For July-August programs see website.
Humanist Connections in June
Sundays at 12:45 pm, followed by a potluck at 2:15 pm. Check kiosk in Atrium for location.
Format: A 10-minute presentation followed by moderated, timed discussion. All are welcome!
June 4: Feminism for Men à la Simone Beauvoir, Raydell Nelson
June 11: Climate Change, 6th Extinction: Point of No Return? Sherry Fuzesy
June 18: Why Are White Men – All Men – Doing What They Do? Helene Nelson
June 25: The History of White Trash, Susan Singh
Soon our Director of Family Ministry, Merrin Clough, will go on maternity leave. She will be gone July 9 through November 12. She’ll return to work part time for a month, then resume a full time schedule December 10.
It is inspiring to see the strength of leadership that is at the ready. We’ve got a great support team to guide the program while she is away. Please see “Who’s Who in Family Ministry” on the website for names, faces and roles.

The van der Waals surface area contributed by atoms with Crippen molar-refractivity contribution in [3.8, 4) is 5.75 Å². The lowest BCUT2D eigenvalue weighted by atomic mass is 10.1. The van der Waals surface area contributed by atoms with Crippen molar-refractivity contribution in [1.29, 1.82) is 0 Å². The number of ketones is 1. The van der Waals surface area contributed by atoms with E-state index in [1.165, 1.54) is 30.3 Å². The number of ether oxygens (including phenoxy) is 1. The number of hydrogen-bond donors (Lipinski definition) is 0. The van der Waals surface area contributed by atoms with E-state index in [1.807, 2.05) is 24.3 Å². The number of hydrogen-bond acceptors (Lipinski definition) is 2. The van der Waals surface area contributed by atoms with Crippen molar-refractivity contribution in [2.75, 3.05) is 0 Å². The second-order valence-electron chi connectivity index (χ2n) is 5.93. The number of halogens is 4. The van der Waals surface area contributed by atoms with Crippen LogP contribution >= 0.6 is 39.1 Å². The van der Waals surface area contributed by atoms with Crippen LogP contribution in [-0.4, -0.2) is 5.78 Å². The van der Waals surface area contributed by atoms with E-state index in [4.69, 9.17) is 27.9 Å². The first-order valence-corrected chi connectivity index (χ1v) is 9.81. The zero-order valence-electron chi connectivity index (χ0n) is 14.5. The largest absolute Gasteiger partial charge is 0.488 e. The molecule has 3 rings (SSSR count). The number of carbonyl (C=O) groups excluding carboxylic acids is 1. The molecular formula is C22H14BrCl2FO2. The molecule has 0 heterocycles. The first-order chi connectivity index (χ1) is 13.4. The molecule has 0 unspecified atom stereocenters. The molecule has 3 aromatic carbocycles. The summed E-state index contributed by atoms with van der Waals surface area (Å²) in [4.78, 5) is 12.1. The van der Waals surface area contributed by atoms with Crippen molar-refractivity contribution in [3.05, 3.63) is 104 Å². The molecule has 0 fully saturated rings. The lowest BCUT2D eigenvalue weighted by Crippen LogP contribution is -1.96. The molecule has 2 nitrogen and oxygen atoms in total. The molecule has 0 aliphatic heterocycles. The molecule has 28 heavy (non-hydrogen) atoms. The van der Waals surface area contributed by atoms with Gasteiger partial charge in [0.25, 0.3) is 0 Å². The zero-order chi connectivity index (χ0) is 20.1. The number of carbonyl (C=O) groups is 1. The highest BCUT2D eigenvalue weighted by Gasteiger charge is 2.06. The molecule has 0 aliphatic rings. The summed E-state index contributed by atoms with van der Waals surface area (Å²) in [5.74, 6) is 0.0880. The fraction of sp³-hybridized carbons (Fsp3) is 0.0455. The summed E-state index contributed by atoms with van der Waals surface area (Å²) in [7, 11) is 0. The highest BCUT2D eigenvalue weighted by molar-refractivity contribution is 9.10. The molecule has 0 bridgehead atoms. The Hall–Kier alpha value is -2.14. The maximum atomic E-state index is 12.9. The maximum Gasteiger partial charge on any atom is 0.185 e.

Exciting times are in store for Family Ministry this summer at UUCB! We welcome Ida Poberezovsky as the Summer RE Lead Teacher. Ida is excited to join the team along with summer RE volunteers to provide an exciting program. Alice Lemieux is coordinating the summer programming, ensuring that all needs are met during this time.
This summer we will be exploring activism through a Unitarian Universalist lens! Through creative engagement we will explore the ways that our shared principles manifest through intentional activism. At the end of the summer, participants will display projects as part of an exhibition.
Children and youth of all ages are invited to participate and all ages will be together this summer. All projects, games, and activities will be multi-age accessible. Traveling this summer? Not to worry, children and youth can drop in on any Sunday!
Summer RE will begin on June 18th and will continue through August 13th from 11 am to 12 pm each Sunday. Childcare will be provided each Sunday from 10:45 am to 12:30 pm. We are looking forward to an engaging and joyous season of learning, growth, and fun!